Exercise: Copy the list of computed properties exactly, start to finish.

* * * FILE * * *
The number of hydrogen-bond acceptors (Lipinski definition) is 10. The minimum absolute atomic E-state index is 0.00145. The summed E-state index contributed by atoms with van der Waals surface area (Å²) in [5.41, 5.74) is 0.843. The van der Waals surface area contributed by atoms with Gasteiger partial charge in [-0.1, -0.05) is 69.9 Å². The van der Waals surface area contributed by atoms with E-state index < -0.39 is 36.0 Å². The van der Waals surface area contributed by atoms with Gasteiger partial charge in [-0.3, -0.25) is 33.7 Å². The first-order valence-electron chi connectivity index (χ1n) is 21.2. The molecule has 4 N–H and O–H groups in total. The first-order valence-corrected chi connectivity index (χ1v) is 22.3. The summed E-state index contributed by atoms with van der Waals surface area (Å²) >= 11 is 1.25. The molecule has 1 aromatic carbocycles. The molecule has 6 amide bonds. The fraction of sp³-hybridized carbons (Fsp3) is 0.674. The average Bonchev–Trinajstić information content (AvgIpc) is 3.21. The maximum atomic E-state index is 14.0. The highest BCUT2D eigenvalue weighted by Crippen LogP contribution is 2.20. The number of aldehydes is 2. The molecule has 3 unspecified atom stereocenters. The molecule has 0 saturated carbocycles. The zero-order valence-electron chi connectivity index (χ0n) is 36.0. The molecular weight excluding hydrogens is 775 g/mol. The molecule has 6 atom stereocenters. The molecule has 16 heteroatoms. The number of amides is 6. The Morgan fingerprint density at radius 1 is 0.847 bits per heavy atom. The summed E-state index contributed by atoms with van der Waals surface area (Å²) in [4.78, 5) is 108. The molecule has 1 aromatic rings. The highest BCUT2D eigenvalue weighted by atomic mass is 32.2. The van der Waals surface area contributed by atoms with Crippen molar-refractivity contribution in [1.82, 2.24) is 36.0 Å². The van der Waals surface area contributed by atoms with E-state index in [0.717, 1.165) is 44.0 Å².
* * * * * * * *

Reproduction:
The number of hydrogen-bond acceptors (Lipinski definition) is 10. The minimum absolute atomic E-state index is 0.00145. The summed E-state index contributed by atoms with van der Waals surface area (Å²) in [5.41, 5.74) is 0.843. The van der Waals surface area contributed by atoms with Gasteiger partial charge in [-0.1, -0.05) is 69.9 Å². The van der Waals surface area contributed by atoms with E-state index < -0.39 is 36.0 Å². The van der Waals surface area contributed by atoms with Gasteiger partial charge in [-0.3, -0.25) is 33.7 Å². The first-order valence-electron chi connectivity index (χ1n) is 21.2. The molecule has 4 N–H and O–H groups in total. The first-order valence-corrected chi connectivity index (χ1v) is 22.3. The summed E-state index contributed by atoms with van der Waals surface area (Å²) >= 11 is 1.25. The molecule has 1 aromatic carbocycles. The molecule has 6 amide bonds. The fraction of sp³-hybridized carbons (Fsp3) is 0.674. The average Bonchev–Trinajstić information content (AvgIpc) is 3.21. The maximum atomic E-state index is 14.0. The highest BCUT2D eigenvalue weighted by Crippen LogP contribution is 2.20. The number of aldehydes is 2. The molecule has 3 unspecified atom stereocenters. The molecule has 0 saturated carbocycles. The zero-order valence-electron chi connectivity index (χ0n) is 36.0. The molecular weight excluding hydrogens is 775 g/mol. The molecule has 6 atom stereocenters. The molecule has 16 heteroatoms. The number of amides is 6. The Morgan fingerprint density at radius 1 is 0.847 bits per heavy atom. The summed E-state index contributed by atoms with van der Waals surface area (Å²) in [4.78, 5) is 108. The molecule has 1 aromatic rings. The highest BCUT2D eigenvalue weighted by atomic mass is 32.2. The van der Waals surface area contributed by atoms with Crippen molar-refractivity contribution in [1.82, 2.24) is 36.0 Å². The van der Waals surface area contributed by atoms with E-state index in [0.717, 1.165) is 44.0 Å².